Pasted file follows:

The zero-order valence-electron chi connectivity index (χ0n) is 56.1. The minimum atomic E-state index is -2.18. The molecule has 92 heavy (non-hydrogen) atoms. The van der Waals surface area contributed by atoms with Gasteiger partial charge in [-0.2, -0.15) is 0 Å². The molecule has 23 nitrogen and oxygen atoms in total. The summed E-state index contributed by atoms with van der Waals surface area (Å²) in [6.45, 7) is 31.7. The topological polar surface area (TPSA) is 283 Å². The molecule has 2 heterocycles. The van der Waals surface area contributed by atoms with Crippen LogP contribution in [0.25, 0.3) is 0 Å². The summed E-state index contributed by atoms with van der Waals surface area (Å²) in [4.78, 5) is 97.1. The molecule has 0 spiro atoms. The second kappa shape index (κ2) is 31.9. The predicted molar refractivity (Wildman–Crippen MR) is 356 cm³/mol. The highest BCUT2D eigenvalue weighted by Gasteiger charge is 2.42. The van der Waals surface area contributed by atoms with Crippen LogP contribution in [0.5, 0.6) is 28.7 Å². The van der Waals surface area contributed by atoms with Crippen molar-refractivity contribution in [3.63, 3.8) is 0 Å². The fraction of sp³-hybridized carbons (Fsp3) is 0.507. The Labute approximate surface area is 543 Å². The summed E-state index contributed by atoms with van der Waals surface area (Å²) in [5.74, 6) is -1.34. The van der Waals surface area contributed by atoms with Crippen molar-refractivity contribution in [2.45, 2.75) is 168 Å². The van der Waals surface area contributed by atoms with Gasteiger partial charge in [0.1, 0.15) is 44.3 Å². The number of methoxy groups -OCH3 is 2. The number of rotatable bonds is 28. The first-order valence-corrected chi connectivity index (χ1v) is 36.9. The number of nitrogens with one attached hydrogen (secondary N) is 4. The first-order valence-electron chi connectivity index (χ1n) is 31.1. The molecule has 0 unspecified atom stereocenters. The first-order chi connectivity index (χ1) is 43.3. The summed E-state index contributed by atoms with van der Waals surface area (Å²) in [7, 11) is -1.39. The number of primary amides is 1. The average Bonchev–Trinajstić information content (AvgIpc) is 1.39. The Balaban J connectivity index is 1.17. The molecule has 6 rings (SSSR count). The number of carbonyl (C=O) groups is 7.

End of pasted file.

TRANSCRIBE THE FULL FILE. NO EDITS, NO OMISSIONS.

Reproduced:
The zero-order valence-electron chi connectivity index (χ0n) is 56.1. The minimum atomic E-state index is -2.18. The molecule has 92 heavy (non-hydrogen) atoms. The van der Waals surface area contributed by atoms with Gasteiger partial charge in [-0.2, -0.15) is 0 Å². The molecule has 23 nitrogen and oxygen atoms in total. The summed E-state index contributed by atoms with van der Waals surface area (Å²) in [6.45, 7) is 31.7. The topological polar surface area (TPSA) is 283 Å². The molecule has 2 heterocycles. The van der Waals surface area contributed by atoms with Crippen LogP contribution in [0.25, 0.3) is 0 Å². The summed E-state index contributed by atoms with van der Waals surface area (Å²) in [4.78, 5) is 97.1. The molecule has 0 spiro atoms. The second kappa shape index (κ2) is 31.9. The predicted molar refractivity (Wildman–Crippen MR) is 356 cm³/mol. The highest BCUT2D eigenvalue weighted by Gasteiger charge is 2.42. The van der Waals surface area contributed by atoms with Crippen LogP contribution in [0.5, 0.6) is 28.7 Å². The van der Waals surface area contributed by atoms with Crippen molar-refractivity contribution in [3.63, 3.8) is 0 Å². The fraction of sp³-hybridized carbons (Fsp3) is 0.507. The Labute approximate surface area is 543 Å². The summed E-state index contributed by atoms with van der Waals surface area (Å²) in [5.74, 6) is -1.34. The van der Waals surface area contributed by atoms with Crippen molar-refractivity contribution in [2.45, 2.75) is 168 Å². The van der Waals surface area contributed by atoms with Gasteiger partial charge in [0.1, 0.15) is 44.3 Å². The number of methoxy groups -OCH3 is 2. The number of rotatable bonds is 28. The first-order valence-corrected chi connectivity index (χ1v) is 36.9. The number of nitrogens with one attached hydrogen (secondary N) is 4. The first-order valence-electron chi connectivity index (χ1n) is 31.1. The molecule has 0 unspecified atom stereocenters. The first-order chi connectivity index (χ1) is 43.3. The summed E-state index contributed by atoms with van der Waals surface area (Å²) in [7, 11) is -1.39. The number of primary amides is 1. The average Bonchev–Trinajstić information content (AvgIpc) is 1.39. The Balaban J connectivity index is 1.17. The molecule has 6 rings (SSSR count). The number of carbonyl (C=O) groups is 7.